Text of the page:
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I have have two SQL Server's that I primarily use (a 2005 instance and a 2000.) My permission structure works as such--

First I create an Active Directory Group and then I add all necessary user's to it. Then, I go to SQL-MS and I add a user by select the Windows Authentication option, and then selecting the AD Group which I just created. Impertinent to this post but I then associate the new login account with all of the necessary data tables, views and SPs.

After selecting the group, I have always left the Login name field as the name of the AD Group for reference.

Recently I have had an AD Group renamed. The database has continued to work and, some how, SQL Server knows which AD Group to associate the SQL login. My problem is that the login name hasn't updated in SQL Server so I have no clue which AD Group is associated with the SQL Server Login account!

Is there a query which I can run, or is there a setting buried some where that could help me discover which AD Group is associated with this account?

-- EDIT --

Thank's responders for your answers. You've answered this question, however, it's propgated another question posted here.

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So far, two good answers that work for 2005. I've updated my question to reflect that I need a solution for both SQL 2005 and SQL 2000. First one to provide a solution for both cases get's the solution check. –  RLH Jul 26 '11 at 14:01
    
as I said - the whole security subsystem in 2000 was totally different, so I highly doubt there will be any solution that works for both the 2000 as well as the 2005/2008/2008 R2 versions.... –  marc_s Jul 26 '11 at 14:04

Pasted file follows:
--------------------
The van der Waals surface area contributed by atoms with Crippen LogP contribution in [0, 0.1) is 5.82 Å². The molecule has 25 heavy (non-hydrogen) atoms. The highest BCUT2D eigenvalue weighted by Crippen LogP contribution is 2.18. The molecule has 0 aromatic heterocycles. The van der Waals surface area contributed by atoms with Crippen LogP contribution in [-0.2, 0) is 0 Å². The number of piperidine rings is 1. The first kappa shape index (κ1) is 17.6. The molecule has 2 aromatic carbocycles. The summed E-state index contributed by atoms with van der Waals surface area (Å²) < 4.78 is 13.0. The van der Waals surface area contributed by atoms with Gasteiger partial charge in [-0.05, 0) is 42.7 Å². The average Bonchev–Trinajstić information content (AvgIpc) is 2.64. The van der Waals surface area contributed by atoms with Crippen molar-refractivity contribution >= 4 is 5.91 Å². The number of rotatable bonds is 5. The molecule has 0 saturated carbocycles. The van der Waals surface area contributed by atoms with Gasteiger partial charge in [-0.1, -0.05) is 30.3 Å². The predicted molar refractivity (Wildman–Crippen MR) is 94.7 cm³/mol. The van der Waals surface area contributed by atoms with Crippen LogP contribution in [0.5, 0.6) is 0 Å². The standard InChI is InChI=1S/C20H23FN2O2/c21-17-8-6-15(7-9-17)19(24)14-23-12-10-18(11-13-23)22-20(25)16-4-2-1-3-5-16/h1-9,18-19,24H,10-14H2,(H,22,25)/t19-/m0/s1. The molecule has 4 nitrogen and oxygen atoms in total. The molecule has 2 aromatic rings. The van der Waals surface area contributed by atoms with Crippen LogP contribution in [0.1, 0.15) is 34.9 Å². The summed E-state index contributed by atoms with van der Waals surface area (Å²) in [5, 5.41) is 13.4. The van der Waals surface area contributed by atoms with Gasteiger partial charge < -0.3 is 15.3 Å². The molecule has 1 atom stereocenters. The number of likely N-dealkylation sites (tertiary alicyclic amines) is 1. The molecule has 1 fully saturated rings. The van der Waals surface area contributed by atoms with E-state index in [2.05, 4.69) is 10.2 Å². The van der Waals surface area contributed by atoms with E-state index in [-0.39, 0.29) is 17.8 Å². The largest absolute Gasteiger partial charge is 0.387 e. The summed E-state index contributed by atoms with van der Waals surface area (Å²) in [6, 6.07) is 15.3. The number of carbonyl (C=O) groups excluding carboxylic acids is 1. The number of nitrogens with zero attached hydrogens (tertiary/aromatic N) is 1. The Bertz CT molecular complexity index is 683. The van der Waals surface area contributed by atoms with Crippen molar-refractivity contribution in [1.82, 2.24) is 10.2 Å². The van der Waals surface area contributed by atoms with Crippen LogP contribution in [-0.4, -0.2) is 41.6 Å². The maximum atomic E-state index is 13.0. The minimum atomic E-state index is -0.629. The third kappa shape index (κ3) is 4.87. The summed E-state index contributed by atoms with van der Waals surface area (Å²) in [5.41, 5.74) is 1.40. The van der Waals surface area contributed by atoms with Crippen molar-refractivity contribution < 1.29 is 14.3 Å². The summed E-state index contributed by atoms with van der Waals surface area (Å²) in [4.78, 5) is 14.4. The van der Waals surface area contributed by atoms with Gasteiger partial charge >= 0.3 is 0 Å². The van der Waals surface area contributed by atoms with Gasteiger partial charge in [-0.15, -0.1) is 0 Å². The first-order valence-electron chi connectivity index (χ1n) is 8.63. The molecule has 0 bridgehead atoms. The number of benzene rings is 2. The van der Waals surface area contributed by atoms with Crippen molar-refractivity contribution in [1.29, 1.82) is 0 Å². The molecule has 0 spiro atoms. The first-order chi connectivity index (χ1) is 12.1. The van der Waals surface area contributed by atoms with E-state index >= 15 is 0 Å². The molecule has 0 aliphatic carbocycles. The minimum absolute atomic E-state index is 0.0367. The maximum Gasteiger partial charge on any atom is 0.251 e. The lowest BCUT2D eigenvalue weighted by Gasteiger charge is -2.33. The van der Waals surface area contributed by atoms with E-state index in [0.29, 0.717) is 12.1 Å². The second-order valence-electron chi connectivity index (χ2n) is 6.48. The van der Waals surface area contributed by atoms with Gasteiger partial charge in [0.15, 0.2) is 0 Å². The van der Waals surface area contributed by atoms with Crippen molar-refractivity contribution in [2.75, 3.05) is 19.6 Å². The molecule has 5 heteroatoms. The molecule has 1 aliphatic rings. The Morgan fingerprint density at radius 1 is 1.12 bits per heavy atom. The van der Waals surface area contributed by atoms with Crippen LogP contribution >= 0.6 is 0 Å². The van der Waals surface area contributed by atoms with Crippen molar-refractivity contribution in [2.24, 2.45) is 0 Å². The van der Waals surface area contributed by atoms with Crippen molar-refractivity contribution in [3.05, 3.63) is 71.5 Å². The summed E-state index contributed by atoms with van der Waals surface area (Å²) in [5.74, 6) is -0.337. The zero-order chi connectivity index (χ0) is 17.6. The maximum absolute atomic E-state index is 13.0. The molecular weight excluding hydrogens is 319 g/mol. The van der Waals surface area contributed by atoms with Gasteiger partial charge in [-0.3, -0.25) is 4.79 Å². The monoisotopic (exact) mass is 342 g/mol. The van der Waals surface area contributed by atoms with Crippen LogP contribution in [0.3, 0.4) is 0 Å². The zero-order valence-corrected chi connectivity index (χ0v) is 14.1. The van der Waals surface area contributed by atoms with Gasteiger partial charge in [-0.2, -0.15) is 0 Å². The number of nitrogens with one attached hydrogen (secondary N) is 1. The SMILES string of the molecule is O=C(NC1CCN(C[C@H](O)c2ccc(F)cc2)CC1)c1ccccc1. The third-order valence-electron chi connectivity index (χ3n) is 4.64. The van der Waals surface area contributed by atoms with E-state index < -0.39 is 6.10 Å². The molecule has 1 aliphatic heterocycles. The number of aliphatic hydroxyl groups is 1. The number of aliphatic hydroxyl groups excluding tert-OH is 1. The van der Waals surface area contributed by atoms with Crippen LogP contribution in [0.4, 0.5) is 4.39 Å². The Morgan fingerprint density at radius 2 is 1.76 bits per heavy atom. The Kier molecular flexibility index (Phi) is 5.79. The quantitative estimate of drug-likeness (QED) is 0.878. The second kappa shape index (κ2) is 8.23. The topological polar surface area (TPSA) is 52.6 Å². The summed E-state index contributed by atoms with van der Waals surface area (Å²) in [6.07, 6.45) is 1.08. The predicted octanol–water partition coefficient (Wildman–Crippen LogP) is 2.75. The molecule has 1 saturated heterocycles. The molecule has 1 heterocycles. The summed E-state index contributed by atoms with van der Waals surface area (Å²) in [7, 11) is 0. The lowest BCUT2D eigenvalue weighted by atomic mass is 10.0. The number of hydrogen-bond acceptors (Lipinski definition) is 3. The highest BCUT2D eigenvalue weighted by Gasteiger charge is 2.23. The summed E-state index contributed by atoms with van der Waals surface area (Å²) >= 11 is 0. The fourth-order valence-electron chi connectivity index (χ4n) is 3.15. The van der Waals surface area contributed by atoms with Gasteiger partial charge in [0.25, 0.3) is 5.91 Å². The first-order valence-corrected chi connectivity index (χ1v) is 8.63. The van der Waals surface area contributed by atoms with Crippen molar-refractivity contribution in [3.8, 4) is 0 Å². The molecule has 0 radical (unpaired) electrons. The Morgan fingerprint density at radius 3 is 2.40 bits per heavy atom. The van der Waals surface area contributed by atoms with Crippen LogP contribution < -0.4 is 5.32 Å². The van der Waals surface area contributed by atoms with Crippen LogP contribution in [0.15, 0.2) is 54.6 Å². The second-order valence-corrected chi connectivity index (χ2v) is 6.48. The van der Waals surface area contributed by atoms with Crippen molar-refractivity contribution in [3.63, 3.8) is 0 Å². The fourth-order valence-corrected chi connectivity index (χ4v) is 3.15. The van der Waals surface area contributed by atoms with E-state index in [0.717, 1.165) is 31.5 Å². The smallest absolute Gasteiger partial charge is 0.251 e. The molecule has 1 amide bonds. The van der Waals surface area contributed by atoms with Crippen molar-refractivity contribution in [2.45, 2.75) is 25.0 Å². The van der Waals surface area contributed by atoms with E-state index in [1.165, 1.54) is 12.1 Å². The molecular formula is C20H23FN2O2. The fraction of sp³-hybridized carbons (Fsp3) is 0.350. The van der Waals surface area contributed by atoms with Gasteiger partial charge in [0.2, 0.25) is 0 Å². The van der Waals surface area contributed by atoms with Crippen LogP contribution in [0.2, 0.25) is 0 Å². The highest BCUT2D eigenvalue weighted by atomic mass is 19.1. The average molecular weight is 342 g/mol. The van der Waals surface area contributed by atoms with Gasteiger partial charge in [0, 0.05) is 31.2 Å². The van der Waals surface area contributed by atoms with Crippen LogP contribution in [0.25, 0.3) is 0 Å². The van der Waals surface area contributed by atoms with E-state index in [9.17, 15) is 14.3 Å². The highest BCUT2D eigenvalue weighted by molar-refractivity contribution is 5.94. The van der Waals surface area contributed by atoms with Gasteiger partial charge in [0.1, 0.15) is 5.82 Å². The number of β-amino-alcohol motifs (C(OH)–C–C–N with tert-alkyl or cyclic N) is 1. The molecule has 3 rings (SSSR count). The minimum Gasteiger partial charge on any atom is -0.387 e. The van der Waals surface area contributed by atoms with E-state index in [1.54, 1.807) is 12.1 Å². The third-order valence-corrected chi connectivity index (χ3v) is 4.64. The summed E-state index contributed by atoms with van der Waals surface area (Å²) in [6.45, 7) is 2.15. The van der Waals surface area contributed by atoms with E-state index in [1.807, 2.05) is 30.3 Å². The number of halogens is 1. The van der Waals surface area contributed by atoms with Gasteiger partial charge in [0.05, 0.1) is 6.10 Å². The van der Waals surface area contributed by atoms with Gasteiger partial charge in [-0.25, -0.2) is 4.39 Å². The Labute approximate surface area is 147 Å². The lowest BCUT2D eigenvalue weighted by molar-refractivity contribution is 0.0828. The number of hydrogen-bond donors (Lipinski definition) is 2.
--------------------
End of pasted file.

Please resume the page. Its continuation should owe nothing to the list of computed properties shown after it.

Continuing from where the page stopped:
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2 Answers 2

up vote 1 down vote accepted

You can check that Windows groups you have defined on your system as login;

SELECT *
FROM sys.server_principals
WHERE type_desc = 'WINDOWS_GROUP'

This works on SQL Server 2005 and newer only.

But you won't get the actual AD group name - only the "SID" for that group ....

The whole security system was very different on SQL Server 2000 - I don't think there's a 1:1 equivalent query for that old dinosaur :-) The best I can think of would be:

SELECT *
FROM master.dbo.sysxlogins
WHERE password IS NULL 
  AND name IS NOT null

But unfortunately, there's no way I would be aware of to separate between Windows users and Windows security groups here....

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Please see my question in Nicole's answer. –  RLH Jul 26 '11 at 13:59
    
"Time to upgrade". Yeah, I agree. However, the corporate 'gods' are always slow to migrate, which is why we are still stuck with Windows XP and, I believe, will continue to be for another 3 years (realistically!) –  RLH Jul 26 '11 at 14:02
    
Bingo! Thanks Marc! –  RLH Jul 26 '11 at 14:08
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The mapping between the AD group and the SQL Server login is being done using the group's SID. You can see the list of logins with their SIDs using sys.server_principals. If you want to change the name of the existing login, you can use ALTER LOGIN.

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EDIT--Is there an equivalent to the sys.server_principals table for SQL 2000? I just tried to query it and I was told it didn't exist... the same query, however, worked in my SQL 2005 server. –  RLH Jul 26 '11 at 13:52
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